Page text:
Here's your link honey: http://www.amazon.com/More-Guns-Less-Crime-Understanding/dp/0226493660/ "On its initial publication in 1998, John R. Lott’s More Guns, Less Crime drew both lavish praise and heated criticism. More than a decade later, it continues to play a key role in ongoing arguments over gun-control laws: despite all the attacks by gun-control advocates, no one has ever been able to refute Lott’s simple, startling conclusion that more guns mean less crime. Relying on the most rigorously comprehensive data analysis ever conducted on crime statistics and right-to-carry laws, the book directly challenges common perceptions about the relationship of guns, crime, and violence. For this third edition, Lott draws on an additional ten years of data—including provocative analysis of the effects of gun bans in Chicago and Washington, D.C—that brings the book fully up to date and further bolsters its central contention." "...no one has ever been able to refute Lott’s simple, startling conclusion that more guns mean less crime..."
Lianne Mathie December 27, 2012 at 10:48 PM
I will speak slowly so you can follow Duke. Post your links to the facts you stated above. I don't want to buy your book on Amazon. Amazon sells products, not facts. I will wait and if you need further direction I will walk you through the process of having a meaningful debate supported with facts.
Col. Duke Lacrosse December 27, 2012 at 10:55 PM
Where are your facts honey? Where are your facts that implementing gun control resulted in milk and honey and peace throughout the land? Myth: Britain has strict gun control and a low crime rate Fact: Since gun banning has escalated in the UK, the rate of crime – especially violent crime – has risen Myth: Concealed carry laws increase crime Fact: Four states require no permit to carry a concealed firearm, 37 are “shall-issue” states where non-felons receive permits on demand, eight states may or may not issue permits, and one state allows no form of concealed carry. Statistics for each CCW state show that crime rate fell (or did not rise) after the right-to-carry law became active. Fact: Crime rates involving gun owners with carry permits have consistently been about 0.02% of all carry permit holders since Florida’s right-to-carry law started in 1988. Fact: Florida's homicide rate fell from 36% above the national average to 4% below after CCW enactment and remains below the national average (as of the 2005 reporting period).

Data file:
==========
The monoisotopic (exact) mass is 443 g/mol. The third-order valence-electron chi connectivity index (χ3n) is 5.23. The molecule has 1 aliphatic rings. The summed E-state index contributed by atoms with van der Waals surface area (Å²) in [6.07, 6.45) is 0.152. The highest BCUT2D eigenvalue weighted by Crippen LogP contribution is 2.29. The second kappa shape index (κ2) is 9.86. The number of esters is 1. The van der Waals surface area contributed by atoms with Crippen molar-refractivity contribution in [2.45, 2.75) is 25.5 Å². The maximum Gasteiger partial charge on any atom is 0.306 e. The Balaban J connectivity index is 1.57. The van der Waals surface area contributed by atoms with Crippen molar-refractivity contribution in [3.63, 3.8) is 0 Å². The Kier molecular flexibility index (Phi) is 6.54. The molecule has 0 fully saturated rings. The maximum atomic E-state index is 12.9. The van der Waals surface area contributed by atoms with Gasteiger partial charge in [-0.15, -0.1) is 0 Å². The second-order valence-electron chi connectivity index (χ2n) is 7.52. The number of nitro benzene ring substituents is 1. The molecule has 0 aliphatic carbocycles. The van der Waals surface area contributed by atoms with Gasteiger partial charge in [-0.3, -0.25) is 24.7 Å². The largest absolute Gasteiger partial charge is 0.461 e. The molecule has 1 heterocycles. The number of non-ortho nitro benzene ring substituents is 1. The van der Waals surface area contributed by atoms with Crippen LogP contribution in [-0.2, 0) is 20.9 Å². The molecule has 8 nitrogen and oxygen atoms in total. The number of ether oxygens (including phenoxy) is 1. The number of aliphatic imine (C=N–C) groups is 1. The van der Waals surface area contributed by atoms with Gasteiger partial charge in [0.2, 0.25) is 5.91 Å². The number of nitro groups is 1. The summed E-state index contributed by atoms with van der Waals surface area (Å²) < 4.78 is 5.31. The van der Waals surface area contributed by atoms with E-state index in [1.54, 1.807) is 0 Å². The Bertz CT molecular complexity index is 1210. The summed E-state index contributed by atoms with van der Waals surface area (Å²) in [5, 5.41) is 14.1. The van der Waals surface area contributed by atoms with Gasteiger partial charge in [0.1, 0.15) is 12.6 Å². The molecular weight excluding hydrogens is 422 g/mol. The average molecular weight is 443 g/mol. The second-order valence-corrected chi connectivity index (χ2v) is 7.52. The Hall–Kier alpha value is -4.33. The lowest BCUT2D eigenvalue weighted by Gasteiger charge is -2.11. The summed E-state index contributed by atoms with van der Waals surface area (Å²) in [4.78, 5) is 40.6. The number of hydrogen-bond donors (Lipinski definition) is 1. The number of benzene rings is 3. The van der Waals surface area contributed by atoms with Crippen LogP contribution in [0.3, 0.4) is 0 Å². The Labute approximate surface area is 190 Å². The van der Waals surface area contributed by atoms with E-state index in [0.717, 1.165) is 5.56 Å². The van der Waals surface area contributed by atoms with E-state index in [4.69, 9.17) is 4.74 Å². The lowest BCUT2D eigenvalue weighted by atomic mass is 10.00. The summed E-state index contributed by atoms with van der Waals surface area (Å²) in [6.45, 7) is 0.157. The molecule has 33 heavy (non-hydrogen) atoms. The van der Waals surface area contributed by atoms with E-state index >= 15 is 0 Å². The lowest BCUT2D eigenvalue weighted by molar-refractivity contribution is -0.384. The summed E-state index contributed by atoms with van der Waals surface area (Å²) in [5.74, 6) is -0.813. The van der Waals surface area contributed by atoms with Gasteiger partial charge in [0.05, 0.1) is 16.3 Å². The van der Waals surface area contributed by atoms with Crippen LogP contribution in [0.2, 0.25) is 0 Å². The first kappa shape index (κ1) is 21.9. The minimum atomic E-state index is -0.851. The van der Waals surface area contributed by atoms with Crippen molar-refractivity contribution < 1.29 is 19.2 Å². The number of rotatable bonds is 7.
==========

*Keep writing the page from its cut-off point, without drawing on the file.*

Lianne Mathie December 27, 2012 at 11:24 PM
Wow, Im going to have to take this REALLY SLOW. You said, Pirate Lacrosse, that 13 million jews were killed. Here's a LINK that says different. http://www.jewishvirtuallibrary.org/jsource/Holocaust/killedtable.html You said Uganda established gun control, actually there was a brutal dictator there. Same as with Cambodia. http://www.factcheck.org/2009/05/gun-control-in-australia/ If you check your "Facts", well, they are wrong. So, that makes YOUR statements incorrect and most of all rhetoric. So sweetheart, let me put it this way, you can read a lot of things on the web, but blogs don't make them true. They are opinions. And that is what you have been doing here, giving your opinion, sans facts to support the rationality of your argument.
Old Goat December 29, 2012 at 04:48 AM
Zoltan, "States with stricter gun control laws have fewer deaths from gun-related violence". Chicago just passed 500 murders, and they have very strict gun control laws. How's that gun control working for them?